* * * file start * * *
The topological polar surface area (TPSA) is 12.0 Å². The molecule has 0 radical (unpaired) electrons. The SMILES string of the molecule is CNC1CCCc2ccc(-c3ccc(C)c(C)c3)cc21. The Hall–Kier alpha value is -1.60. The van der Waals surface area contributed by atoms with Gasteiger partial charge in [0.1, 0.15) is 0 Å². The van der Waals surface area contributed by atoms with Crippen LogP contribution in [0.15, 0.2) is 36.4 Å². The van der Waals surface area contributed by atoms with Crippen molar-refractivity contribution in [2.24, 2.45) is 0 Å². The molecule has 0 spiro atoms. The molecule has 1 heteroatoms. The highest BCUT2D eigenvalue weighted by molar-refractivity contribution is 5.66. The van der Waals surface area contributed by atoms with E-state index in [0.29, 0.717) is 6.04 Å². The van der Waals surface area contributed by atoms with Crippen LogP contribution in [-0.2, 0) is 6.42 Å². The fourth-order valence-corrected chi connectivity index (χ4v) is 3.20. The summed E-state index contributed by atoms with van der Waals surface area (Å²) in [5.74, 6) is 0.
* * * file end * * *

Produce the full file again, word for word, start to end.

The topological polar surface area (TPSA) is 12.0 Å². The molecule has 0 radical (unpaired) electrons. The SMILES string of the molecule is CNC1CCCc2ccc(-c3ccc(C)c(C)c3)cc21. The Hall–Kier alpha value is -1.60. The van der Waals surface area contributed by atoms with Gasteiger partial charge in [0.1, 0.15) is 0 Å². The van der Waals surface area contributed by atoms with Crippen LogP contribution in [0.15, 0.2) is 36.4 Å². The van der Waals surface area contributed by atoms with Crippen molar-refractivity contribution in [2.24, 2.45) is 0 Å². The molecule has 0 spiro atoms. The molecule has 1 heteroatoms. The highest BCUT2D eigenvalue weighted by molar-refractivity contribution is 5.66. The van der Waals surface area contributed by atoms with E-state index in [0.29, 0.717) is 6.04 Å². The van der Waals surface area contributed by atoms with Crippen LogP contribution in [-0.2, 0) is 6.42 Å². The fourth-order valence-corrected chi connectivity index (χ4v) is 3.20. The summed E-state index contributed by atoms with van der Waals surface area (Å²) in [5.74, 6) is 0.